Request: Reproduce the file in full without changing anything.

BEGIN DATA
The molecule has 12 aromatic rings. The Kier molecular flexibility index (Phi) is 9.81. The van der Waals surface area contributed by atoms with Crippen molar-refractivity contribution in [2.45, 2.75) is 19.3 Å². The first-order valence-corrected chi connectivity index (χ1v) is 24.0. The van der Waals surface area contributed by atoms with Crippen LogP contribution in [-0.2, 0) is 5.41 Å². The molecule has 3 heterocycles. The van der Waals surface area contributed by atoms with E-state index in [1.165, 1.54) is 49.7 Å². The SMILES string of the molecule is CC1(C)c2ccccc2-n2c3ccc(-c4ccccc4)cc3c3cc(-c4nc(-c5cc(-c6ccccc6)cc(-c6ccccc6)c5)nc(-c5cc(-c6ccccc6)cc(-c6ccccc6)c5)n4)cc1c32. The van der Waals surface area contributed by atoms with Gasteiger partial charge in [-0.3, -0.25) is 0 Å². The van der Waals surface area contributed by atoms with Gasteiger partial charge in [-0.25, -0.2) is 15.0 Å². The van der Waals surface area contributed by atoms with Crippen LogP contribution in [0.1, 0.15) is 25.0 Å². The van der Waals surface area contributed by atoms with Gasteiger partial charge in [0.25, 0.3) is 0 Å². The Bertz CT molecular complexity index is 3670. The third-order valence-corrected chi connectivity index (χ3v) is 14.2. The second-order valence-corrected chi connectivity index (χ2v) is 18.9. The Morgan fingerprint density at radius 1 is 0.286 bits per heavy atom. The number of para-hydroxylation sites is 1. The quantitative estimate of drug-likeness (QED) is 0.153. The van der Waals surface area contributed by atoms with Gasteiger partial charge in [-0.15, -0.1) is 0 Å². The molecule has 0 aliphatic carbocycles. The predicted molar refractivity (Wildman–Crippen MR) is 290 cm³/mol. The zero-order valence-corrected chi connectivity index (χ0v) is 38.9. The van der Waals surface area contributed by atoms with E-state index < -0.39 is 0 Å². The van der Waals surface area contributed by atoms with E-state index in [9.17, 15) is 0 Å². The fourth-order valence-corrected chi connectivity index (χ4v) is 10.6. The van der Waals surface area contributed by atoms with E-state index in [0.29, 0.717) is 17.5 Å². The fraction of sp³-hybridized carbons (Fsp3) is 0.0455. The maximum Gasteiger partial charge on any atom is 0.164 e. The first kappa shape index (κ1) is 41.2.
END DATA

The molecule has 12 aromatic rings. The Kier molecular flexibility index (Phi) is 9.81. The van der Waals surface area contributed by atoms with Crippen molar-refractivity contribution in [2.45, 2.75) is 19.3 Å². The first-order valence-corrected chi connectivity index (χ1v) is 24.0. The van der Waals surface area contributed by atoms with Crippen LogP contribution in [-0.2, 0) is 5.41 Å². The molecule has 3 heterocycles. The van der Waals surface area contributed by atoms with E-state index in [1.165, 1.54) is 49.7 Å². The SMILES string of the molecule is CC1(C)c2ccccc2-n2c3ccc(-c4ccccc4)cc3c3cc(-c4nc(-c5cc(-c6ccccc6)cc(-c6ccccc6)c5)nc(-c5cc(-c6ccccc6)cc(-c6ccccc6)c5)n4)cc1c32. The van der Waals surface area contributed by atoms with Gasteiger partial charge in [-0.3, -0.25) is 0 Å². The van der Waals surface area contributed by atoms with Gasteiger partial charge in [-0.25, -0.2) is 15.0 Å². The van der Waals surface area contributed by atoms with Crippen LogP contribution in [0.1, 0.15) is 25.0 Å². The van der Waals surface area contributed by atoms with Gasteiger partial charge in [0.25, 0.3) is 0 Å². The Bertz CT molecular complexity index is 3670. The third-order valence-corrected chi connectivity index (χ3v) is 14.2. The second-order valence-corrected chi connectivity index (χ2v) is 18.9. The Morgan fingerprint density at radius 1 is 0.286 bits per heavy atom. The number of para-hydroxylation sites is 1. The quantitative estimate of drug-likeness (QED) is 0.153. The van der Waals surface area contributed by atoms with Gasteiger partial charge in [-0.15, -0.1) is 0 Å². The molecule has 0 aliphatic carbocycles. The predicted molar refractivity (Wildman–Crippen MR) is 290 cm³/mol. The zero-order valence-corrected chi connectivity index (χ0v) is 38.9. The van der Waals surface area contributed by atoms with E-state index < -0.39 is 0 Å². The van der Waals surface area contributed by atoms with E-state index in [9.17, 15) is 0 Å². The fourth-order valence-corrected chi connectivity index (χ4v) is 10.6. The van der Waals surface area contributed by atoms with E-state index in [0.29, 0.717) is 17.5 Å². The fraction of sp³-hybridized carbons (Fsp3) is 0.0455. The maximum Gasteiger partial charge on any atom is 0.164 e. The first kappa shape index (κ1) is 41.2.